[Wg-economics-advisory] Meeting notes from Advisory Panel conference calls

Bronwyn H. Hall bhhall at berkeley.edu
Sun Jun 30 16:16:11 UTC 2013

Dear all,

I am sorry I was unable to participate in the recent conference 
calls. Apparently I did not have the right software, and as I was 
about to leave Berkeley for 2 months of travel (Europe and US 
ocnferences) I did not have time to fix my computer.

I thought it might be useful for me to reflect on my experience with 
making data public, so I wrote the attached which describes the 
experience with some data I have used in recent papers, all the way 
from public (patent data) to almost completely locked up (UK ONS), in 
light of the goal of making at least the final data public. The 
attached document does that - it's most useful function may be to 
generate a taxonomy of data types with examples.

I hope this is useful.


At 03:12 PM 6/10/2013 -0400, Velichka Dimitrova wrote:
>Dear all,
>We held two conference calls with the Advisory Panel last week and 
>had a lot of great comments and contributions and a strong support 
>for Principles. Please find some summary notes from the calls last 
>week below and also in 
>Google Document, which allows for additional comments and feedback. 
>Let us know if you have any additional thoughts.
>Developing the culture and practice of data sharing
>    * In some communities there is already awareness about the 
> issues of data availability and reproducibility: there is a need to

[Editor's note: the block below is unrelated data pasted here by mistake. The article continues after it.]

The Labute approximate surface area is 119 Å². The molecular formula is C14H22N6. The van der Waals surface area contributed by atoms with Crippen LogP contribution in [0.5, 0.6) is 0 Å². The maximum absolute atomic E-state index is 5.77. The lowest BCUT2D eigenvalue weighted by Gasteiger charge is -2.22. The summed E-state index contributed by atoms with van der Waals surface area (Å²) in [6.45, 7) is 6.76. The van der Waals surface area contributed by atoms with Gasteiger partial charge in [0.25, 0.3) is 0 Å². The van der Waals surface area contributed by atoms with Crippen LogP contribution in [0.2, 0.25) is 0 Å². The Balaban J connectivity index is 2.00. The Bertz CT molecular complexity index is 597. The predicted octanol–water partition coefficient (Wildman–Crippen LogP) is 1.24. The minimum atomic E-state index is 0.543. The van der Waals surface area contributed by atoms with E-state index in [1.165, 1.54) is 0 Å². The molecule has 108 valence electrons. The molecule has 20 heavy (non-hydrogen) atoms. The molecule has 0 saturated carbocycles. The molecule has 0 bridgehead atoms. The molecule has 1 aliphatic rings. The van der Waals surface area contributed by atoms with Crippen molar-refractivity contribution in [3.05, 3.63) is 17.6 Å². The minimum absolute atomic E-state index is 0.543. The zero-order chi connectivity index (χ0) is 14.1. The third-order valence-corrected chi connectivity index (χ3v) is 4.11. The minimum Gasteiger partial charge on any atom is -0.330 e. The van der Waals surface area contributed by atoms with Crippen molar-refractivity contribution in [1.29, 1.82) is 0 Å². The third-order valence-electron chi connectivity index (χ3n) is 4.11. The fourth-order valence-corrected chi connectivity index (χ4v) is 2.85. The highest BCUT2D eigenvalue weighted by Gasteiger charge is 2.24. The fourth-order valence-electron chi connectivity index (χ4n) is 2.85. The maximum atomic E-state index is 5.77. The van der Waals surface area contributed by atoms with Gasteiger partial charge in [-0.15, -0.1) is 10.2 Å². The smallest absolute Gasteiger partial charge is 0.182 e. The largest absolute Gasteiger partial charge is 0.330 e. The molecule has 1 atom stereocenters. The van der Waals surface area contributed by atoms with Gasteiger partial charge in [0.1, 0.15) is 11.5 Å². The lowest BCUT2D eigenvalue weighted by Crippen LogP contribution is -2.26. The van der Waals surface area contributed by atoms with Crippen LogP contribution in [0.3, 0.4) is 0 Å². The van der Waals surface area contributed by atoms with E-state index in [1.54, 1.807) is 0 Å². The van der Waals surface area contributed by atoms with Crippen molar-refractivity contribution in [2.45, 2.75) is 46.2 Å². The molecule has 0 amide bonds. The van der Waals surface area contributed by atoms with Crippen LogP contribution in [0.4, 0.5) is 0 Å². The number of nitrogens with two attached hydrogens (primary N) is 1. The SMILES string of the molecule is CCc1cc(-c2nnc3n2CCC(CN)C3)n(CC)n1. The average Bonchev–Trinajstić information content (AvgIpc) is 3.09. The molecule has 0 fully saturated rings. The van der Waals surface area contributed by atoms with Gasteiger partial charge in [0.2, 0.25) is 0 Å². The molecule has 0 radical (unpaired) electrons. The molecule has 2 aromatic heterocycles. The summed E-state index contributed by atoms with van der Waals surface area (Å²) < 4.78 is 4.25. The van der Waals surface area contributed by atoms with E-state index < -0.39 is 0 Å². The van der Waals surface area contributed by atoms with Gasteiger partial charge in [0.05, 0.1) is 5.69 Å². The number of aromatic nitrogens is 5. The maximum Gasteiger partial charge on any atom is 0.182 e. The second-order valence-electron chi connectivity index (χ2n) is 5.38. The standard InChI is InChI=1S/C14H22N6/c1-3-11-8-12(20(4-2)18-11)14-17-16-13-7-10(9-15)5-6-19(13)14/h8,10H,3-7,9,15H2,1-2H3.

> present solutions and tools. In others there is still need to raise 
> awareness about potential benefits of open data in economics.
>    * Collaboration between different actors involved is essential: 
> e.g. librarians and research data curators are stepping in and 
> contributing to the development of bridges between communities.
>    * There is a "quasi-effective" way of making researchers publish 
> their data at the point of publishing in a journal. Learnt 
> societies like AEA are at the forefront of putting in place data 
> availability policies. Funder policies sometimes follow suit after 
> journals establish access to data requirements.
>Costs and benefits
>    * There is a need to be more explicit about the costs and 
> benefits, where preparing data in a useful format requires a lot of 
> time and resources and trade-offs exist. We should have proper use 
> cases of where sharing data has been beneficial for others.
>    * While the hosting and distribution may have lower costs e.g. 
> distribution of existing data over the Internet is not very 
> expensive, there are much larger costs associated with data 
> acquisition and data curation. Additionally, making data usable by 
> others is also costly.
>    * The is a need to emphasise credit and recognition and an 
> immediate award for the publishing of data. A data journal could 
> play an essential role in providing incentives.
>    * There was a discussion around whether some data should be 
> charged for to cover expenses associated with the data production. 
> One approach is to let the funding agencies cover such costs and